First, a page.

As family business advisors, we believe in the symbiotic relationship between trust and accountability – putting the right people and processes in place to increase accountability creates an environment in which team members feel free to trust and leaders feel free to delegate.

 Pillar Three: System for Managing

The final pillar of our family business consulting approach is a suitable management system – one that captures operational details and provides a road map for meeting strategic goals.

Key Element Seven: Strategy

If your organization’s vision is what it wants to “be,” and its mission is what it must “have” in order to achieve that vision, then strategy is what the business must “do” to get there. Strategic planning is an ongoing process for ensuring that your team’s daily work actually makes progress toward your vision.

Good strategic planning and management helps your team make decisions about what actions to take – and perhaps more importantly, what actions to avoid.

Key Element Eight: Planning

Developing a business plan provides clarity around specific steps your team should take. It outlines resources and funding needs, establishes a timeline for goals, predicts and plans for market risk and internal weaknesses, and helps leaders make sound decisions.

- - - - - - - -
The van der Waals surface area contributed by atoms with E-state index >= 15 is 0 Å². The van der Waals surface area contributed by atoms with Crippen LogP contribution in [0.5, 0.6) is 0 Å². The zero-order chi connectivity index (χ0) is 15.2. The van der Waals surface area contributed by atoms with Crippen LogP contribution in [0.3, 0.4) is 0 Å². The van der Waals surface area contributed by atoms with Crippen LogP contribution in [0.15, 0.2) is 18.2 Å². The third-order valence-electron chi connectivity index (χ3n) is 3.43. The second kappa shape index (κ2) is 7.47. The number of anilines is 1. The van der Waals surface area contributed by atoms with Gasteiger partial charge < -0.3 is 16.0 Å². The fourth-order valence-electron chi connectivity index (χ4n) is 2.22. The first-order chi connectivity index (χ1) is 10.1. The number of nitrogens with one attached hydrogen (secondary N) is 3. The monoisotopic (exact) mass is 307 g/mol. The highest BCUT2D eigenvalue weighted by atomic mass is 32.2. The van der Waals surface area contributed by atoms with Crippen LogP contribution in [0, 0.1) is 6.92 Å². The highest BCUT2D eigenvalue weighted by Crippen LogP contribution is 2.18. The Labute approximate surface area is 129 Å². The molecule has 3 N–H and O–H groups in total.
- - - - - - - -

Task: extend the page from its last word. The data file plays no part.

In our experience, successful family businesses develop four distinct types of plans: strategic, financial, operational and succession.

Key Element Nine: Governance

Corporate governance is the system of rules, practices and processes used to direct and manage a company. Ultimate governance typically stems from a board of directors, who are hired or appointed by shareholders. Their areas of focus include accountability, transparency, fairness and responsibility.

The type of governance your family business needs will vary according to its size and life cycle stage.

During our years of offering business consulting services, we’ve seen that when organizations implement these key elements in a focused, nimble and methodical way – prosperity is inevitable. We’d love to talk with you about it.

If you’d like to learn more about executing our approach, reach out today to speak with one of our family business advisors.

We’d love to help.

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An online vault of resources designed to help you move your family business into the Prosperity Zone